The opposing parties in the process to establish a water level on Clary Lake have both sent comments objecting to parts — or the entire premise — of a depth study conducted last year by the state Department of Environmental Protection.

Property owners on the 667-acre lake in Jefferson and Whitefield petitioned the department at the beginning of last year to order a water level management plan for the owners of Clary Lake dam.

The department held a public hearing last August and released the findings of the bathymetric study, along with a revised recommendation for water flows, earlier this month.

George Fergusson, spokesman for the petitioners and member of the Clary Lake Association, wrote in his comments to the department that he believes the volume and area calculations have significant inaccuracies because of errors made in the modeling of the areas of wetlands in the northwest and southeast ends of the lake.

Beth Callahan, project manager for the petition, wrote in the email releasing the data that low water levels forced the department to base the volume in the northwest end of the lake on existing data and visual interpretation of aerial photographs.

Fergusson said a field check would have prevented the errors, and he expects the department to fix the study.

“They’ve invested a lot of time and effort in this report,” Fergusson said. “To not update it, revise it and issue a revised plan would be devaluing all their work up to this point.”

Samantha Warren, spokeswoman for the department, wrote in an email that they would need strong technical evidence to open the study up for revision.

“As the leading environmental agency in the state,” Warren wrote, “we stand behind the validity of our data and, as we focus our efforts on reviewing the comments received, have no plans to do a revision at this time.”

The manager of the company that owns the dam objects to the study on the grounds that he believes the record is closed and that new evidence should be presented in a public hearing to allow for cross examination.

Paul Kelley, manager of Pleasant Pond Mill LLC, said the department should say why another study is needed, since it already submitted a bathymetric study for the August public hearing in the water level petition process.

“My company’s basic position is the DEP initiated a process during a period when they had lost the appropriate personnel to manage this process,” Kelley said, referring to the 2011 retirement of Dana Murch, the department’s former dam supervisor. “Our company from the get-go tried to raise these issues, and the DEP, for whatever reason, decided to proceed.

“It’s become clear, I think, to both Pleasant Pond Mill and the petitioners themselves, that this process has not led towards a solution.”

Warren wrote in her email that the department is allowed and obligated to do its due diligence in collecting whatever applicable information is needed to reach a decision.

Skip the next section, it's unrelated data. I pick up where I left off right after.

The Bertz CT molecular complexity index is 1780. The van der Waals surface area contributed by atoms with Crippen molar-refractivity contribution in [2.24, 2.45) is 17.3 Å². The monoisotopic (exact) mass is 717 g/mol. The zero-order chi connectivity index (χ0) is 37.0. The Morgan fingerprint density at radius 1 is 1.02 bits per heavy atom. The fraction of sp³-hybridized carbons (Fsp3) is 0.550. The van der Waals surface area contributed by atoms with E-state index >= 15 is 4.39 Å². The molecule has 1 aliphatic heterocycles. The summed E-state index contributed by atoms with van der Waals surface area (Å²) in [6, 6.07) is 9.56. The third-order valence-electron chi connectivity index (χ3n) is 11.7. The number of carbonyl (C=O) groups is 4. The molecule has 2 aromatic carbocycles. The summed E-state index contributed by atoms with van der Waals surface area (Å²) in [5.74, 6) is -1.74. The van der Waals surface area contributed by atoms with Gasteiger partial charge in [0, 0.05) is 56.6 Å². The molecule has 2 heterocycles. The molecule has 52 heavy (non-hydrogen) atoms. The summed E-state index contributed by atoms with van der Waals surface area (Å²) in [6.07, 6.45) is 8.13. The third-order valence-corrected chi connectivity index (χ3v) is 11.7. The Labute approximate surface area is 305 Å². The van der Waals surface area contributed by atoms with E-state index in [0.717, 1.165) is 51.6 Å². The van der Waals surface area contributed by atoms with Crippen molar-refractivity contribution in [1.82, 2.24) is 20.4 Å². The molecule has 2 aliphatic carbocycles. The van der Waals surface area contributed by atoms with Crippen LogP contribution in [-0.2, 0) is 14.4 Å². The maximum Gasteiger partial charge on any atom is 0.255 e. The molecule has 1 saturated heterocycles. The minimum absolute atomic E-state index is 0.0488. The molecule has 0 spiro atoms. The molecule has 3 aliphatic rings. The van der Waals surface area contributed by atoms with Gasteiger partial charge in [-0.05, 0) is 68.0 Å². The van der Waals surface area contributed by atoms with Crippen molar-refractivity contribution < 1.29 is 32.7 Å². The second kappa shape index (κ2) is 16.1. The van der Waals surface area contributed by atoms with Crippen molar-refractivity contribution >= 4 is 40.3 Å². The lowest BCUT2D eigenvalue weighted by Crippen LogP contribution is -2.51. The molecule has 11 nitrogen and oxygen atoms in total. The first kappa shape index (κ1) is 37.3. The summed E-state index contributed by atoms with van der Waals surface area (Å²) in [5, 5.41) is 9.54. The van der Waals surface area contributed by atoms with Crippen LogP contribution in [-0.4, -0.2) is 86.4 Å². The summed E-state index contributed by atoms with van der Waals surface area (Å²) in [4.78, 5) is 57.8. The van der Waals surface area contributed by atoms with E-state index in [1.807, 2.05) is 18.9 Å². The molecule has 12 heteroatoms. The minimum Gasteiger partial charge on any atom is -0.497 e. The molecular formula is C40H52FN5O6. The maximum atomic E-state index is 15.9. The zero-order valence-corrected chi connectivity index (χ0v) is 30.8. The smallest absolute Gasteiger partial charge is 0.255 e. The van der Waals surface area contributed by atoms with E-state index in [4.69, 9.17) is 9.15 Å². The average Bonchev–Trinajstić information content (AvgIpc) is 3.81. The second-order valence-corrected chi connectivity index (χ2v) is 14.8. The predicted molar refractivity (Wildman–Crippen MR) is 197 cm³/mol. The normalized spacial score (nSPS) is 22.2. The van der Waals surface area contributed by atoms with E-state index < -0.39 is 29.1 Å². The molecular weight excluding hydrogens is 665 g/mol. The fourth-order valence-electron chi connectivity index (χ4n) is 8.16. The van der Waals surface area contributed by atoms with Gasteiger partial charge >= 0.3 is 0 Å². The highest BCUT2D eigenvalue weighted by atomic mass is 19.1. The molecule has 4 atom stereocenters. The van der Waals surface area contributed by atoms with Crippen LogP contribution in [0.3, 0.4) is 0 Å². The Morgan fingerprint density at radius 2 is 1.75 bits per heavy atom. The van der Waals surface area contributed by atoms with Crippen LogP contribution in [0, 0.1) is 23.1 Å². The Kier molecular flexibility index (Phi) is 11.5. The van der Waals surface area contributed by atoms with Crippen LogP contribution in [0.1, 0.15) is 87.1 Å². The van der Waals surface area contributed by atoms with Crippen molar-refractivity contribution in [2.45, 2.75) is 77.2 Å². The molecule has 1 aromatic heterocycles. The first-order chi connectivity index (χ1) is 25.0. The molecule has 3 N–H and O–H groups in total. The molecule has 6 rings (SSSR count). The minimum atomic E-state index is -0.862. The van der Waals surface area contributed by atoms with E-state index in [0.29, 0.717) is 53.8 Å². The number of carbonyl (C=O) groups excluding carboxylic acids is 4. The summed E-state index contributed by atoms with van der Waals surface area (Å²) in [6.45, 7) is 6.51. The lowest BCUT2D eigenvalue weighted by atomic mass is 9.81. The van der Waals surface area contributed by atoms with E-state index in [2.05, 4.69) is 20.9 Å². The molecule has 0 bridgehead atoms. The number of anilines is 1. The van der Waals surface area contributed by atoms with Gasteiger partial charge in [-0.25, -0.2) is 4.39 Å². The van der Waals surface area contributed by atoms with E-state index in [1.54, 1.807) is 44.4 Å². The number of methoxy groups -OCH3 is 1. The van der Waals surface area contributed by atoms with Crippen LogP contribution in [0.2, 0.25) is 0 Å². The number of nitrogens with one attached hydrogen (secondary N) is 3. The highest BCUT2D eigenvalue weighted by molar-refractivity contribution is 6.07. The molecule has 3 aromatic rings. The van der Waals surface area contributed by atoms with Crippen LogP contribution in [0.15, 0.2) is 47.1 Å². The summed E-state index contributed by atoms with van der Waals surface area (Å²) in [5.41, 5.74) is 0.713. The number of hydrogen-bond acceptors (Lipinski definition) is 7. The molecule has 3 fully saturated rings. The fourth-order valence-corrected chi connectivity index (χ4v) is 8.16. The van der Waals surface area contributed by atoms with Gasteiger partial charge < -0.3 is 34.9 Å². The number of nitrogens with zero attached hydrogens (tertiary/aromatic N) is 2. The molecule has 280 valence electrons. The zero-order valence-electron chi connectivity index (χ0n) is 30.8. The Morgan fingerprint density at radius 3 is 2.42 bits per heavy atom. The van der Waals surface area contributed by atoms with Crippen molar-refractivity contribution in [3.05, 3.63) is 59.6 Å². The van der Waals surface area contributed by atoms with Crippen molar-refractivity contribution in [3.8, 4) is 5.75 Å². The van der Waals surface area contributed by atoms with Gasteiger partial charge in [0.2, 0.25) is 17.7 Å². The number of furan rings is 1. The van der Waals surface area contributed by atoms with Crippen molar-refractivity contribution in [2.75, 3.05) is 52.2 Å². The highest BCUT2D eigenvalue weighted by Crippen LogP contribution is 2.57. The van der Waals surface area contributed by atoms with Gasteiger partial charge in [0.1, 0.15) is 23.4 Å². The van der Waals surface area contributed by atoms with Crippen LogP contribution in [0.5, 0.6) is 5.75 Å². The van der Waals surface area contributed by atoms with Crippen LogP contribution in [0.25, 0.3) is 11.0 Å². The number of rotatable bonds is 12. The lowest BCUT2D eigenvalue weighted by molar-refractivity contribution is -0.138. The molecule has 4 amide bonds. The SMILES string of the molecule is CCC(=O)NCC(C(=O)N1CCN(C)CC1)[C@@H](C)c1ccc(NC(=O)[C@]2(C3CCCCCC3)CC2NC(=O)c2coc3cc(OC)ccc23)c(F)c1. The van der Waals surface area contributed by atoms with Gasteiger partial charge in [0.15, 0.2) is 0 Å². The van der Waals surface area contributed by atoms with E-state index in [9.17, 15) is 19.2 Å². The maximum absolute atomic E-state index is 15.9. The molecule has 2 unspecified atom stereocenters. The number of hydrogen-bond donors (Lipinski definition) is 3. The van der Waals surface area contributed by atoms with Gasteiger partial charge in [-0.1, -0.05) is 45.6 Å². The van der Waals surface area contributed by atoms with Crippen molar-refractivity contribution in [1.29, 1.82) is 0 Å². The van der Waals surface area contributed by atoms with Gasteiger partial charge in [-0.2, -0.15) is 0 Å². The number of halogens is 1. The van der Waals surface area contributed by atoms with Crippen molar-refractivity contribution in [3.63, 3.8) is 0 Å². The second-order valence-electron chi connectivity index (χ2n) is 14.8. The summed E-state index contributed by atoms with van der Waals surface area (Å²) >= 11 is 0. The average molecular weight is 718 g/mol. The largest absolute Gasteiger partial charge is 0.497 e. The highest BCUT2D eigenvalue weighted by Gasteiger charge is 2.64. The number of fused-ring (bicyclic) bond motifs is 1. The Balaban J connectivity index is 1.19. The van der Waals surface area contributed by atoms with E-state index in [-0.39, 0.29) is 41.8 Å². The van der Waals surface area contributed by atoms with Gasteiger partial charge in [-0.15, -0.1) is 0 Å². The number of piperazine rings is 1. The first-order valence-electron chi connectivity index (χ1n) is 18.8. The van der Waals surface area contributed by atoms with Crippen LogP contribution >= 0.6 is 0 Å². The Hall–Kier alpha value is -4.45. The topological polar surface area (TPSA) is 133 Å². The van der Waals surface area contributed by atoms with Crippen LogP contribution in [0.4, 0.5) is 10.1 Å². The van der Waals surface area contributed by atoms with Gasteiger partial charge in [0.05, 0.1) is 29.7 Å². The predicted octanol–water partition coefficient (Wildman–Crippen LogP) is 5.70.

Parties have until May 8 to request having the hearing reopened for cross examination of the new study, according to Warren.

Warren has previously stated that she doesn’t think anyone in the case was done a disservice by Murch’s departure, despite the department losing institutional memory when he retired after 30 years at the DEP.

The department will respond to the parties’ comments by May 1, and parties may submit additional comments on the data by May 8.

The dispute over the water level at Clary Lake, which parties say has been ongoing for years before Pleasant Pond Mill LLC purchased the dam in 2006, took another twist earlier this month when Kelley filed a petition with the DEP to release ownership of the dam.

Maine law allows dam owners to relinquish ownership by finding a new owner who benefits from having the dam.

Kathy Howatt, hydropower coordinator for DEP, said the department requested more information from Kelley, and she’s currently reviewing the materials submitted.

The process includes consulting with the municipal officers in the towns affected, lakefront property owners and the heads of related state agencies.

If an owner can’t be found, state agencies evaluate the public benefit of maintaining the dam.

The DEP will order the release of water from the dam if a new owner doesn’t step forward during the process.

Howatt said the ownership release and water level processes will run concurrently, although the water level order could be put on hold to find a new owner.

“If a new owner is found, then the dam will be conveyed in normal manners to the new owner,” Howatt said. “That will be the outcome. That will be the end of it.”

Paul Koenig — 621-5663
[email protected]